Editor’s note: Today, we are proud to present you an interview with Kin Lane, tech gypsy, API Evangelist and just a great guy. His experience and expertise in API are tremendous. In this interview, he shares with us some thoughts and insights about Application Programming Interface and its effect on eCommerce in particular.
Kin, you have been involved in technology space for over 20 years now, would you mind telling us about the beginning of your digital career? Who or what has influenced your decision to become a developer? Or was it your own choice? What was the biggest challenge along the way?
KL: My first introduction to technology was from my mother who purchased a commodore 64 for me in the early 80’s—she has always invested in me. After that, it was two separate teachers, one in the 8th grade who got a bunch of Commodore Vic 20s but knew nothing about them, so we set up the computer lab, and helped him establish a class. Then in high school, I had a math teacher, Mr. Smith who helped push me into computing, and ultimately recommended me for me first job programming for the State of Oregon in 1988.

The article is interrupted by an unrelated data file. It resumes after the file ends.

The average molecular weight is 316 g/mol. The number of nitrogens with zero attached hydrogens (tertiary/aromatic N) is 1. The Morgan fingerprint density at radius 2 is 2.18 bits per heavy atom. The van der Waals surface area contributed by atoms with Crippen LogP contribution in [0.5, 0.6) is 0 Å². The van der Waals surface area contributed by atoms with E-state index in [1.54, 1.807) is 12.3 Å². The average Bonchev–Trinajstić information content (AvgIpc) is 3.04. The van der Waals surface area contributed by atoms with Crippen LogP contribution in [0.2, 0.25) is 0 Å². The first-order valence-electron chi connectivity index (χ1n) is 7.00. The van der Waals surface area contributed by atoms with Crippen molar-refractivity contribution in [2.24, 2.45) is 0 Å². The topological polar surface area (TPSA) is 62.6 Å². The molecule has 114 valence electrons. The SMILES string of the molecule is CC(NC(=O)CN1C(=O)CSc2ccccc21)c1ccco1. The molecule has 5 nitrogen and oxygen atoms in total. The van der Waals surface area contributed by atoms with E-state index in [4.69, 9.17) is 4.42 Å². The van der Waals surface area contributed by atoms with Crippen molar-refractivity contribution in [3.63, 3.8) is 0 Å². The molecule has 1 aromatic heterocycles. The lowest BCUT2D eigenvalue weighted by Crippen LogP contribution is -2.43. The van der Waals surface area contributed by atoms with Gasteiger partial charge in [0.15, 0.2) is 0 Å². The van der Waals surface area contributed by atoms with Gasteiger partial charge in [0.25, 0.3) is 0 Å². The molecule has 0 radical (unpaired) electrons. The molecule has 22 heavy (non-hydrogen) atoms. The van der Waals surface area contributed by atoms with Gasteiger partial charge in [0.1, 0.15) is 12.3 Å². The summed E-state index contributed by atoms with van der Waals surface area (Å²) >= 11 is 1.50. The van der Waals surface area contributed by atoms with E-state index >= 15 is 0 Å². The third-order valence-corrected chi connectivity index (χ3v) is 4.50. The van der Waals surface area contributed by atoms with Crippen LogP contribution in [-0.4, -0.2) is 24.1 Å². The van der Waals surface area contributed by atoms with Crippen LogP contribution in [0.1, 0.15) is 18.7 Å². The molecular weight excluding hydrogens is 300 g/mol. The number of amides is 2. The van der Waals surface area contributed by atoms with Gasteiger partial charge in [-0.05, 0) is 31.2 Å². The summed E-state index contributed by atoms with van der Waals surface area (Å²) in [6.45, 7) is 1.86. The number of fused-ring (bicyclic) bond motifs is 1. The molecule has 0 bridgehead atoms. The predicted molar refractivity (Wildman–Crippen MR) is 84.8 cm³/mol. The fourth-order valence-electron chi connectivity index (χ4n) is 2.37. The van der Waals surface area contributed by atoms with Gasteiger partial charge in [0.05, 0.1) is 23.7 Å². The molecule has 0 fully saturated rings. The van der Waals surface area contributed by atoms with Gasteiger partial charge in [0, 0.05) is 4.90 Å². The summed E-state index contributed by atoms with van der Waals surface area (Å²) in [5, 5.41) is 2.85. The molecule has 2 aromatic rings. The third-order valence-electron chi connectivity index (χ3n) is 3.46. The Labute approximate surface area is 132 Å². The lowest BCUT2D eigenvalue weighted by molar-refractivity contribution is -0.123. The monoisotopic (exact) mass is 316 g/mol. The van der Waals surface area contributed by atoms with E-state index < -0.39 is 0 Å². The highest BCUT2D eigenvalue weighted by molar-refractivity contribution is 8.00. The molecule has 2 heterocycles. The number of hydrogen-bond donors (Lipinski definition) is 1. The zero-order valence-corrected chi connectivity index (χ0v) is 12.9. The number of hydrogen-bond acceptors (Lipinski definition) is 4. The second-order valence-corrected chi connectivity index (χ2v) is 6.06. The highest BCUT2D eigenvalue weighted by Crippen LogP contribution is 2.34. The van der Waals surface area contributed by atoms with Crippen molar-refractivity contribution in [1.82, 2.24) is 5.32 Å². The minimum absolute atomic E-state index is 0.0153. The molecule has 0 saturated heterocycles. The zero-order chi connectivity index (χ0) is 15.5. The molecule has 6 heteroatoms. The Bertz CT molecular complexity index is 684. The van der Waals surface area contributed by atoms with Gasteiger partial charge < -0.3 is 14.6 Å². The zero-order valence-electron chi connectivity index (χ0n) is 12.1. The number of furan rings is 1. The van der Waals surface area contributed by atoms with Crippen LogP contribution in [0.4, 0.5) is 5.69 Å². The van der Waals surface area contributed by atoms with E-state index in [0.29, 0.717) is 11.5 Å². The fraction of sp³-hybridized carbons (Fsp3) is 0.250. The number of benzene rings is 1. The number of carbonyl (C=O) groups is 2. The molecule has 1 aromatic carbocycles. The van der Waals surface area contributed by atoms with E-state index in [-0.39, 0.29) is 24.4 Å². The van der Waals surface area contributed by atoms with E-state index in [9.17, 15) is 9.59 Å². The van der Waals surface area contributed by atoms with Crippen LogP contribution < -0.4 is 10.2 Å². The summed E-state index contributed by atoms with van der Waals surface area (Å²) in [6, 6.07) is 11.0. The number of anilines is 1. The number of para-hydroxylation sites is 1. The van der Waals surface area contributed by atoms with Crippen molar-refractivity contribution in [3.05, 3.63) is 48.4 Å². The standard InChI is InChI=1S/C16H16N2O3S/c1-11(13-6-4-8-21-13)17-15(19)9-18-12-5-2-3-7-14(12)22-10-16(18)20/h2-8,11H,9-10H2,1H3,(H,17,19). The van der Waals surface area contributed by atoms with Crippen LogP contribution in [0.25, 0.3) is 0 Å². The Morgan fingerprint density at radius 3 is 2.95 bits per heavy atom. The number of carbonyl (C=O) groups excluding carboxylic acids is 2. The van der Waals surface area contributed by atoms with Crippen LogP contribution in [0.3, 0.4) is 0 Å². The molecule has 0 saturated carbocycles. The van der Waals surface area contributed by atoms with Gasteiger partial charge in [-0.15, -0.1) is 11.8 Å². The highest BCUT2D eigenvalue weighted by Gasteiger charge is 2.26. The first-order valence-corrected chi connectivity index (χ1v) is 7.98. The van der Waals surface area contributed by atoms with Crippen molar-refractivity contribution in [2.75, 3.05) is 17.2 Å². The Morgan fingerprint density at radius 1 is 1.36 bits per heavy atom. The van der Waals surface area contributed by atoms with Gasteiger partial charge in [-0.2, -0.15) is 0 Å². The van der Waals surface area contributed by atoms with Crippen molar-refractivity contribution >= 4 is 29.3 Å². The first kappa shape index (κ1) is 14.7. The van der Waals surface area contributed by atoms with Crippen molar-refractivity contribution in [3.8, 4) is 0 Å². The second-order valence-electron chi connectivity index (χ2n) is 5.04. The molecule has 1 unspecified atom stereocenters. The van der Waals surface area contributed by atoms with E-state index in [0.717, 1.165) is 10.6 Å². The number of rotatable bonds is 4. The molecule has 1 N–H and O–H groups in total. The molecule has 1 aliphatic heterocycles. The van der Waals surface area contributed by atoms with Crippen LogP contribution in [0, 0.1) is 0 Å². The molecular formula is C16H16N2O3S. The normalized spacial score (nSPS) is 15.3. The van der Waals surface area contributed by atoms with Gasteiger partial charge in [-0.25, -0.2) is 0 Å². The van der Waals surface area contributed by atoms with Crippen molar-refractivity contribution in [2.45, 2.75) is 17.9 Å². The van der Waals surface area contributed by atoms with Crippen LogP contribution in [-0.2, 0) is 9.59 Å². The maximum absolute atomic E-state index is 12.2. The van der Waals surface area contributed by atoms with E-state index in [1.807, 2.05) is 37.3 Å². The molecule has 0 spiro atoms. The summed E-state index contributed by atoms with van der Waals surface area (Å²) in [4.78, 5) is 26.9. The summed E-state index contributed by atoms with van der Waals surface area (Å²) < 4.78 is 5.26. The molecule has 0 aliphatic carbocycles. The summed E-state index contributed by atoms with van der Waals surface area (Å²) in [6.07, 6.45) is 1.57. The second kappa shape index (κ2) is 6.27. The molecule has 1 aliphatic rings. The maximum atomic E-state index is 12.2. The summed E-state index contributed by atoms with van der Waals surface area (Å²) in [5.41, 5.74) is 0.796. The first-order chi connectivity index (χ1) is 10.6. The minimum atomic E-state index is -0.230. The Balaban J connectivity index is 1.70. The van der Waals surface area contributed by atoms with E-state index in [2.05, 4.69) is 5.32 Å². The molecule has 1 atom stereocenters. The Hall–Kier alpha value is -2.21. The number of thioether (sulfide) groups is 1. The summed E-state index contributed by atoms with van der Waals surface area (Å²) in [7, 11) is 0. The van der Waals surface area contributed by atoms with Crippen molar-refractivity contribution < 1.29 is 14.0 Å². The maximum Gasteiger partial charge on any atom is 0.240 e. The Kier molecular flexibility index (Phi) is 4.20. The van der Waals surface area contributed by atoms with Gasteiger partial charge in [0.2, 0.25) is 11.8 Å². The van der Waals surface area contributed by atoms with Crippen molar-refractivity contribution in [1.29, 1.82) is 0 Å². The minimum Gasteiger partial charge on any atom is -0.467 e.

KL: The biggest challenges along the way were access to technology, as I grew up in rural Oregon, and was pretty poor. I couldn’t afford computers and didn’t have access to much knowledge, but things changed once the Internet came out. The second challenge was being able to manage me, and be able to find a proper work-life balance, and not work too hard and get burned out.
Internet technologies are developing with the lightening speed currently and it’s getting harder to turn around in tech without stumbling upon some reference to APIs. When did you start your researches in the world of API? What are the most interesting moments that took place on your way of discovering Application Programming Interface?
KL: I started getting serious about the world of APIs in the spring and summer of 2010, while I was working at SAP, and I had a great amount of success employing web APIs over an SOA approach and knew it was something I wanted to do more of, and SAP was not the place to do this. I began researching the space, and I was hooked, four years later I’m still doing it.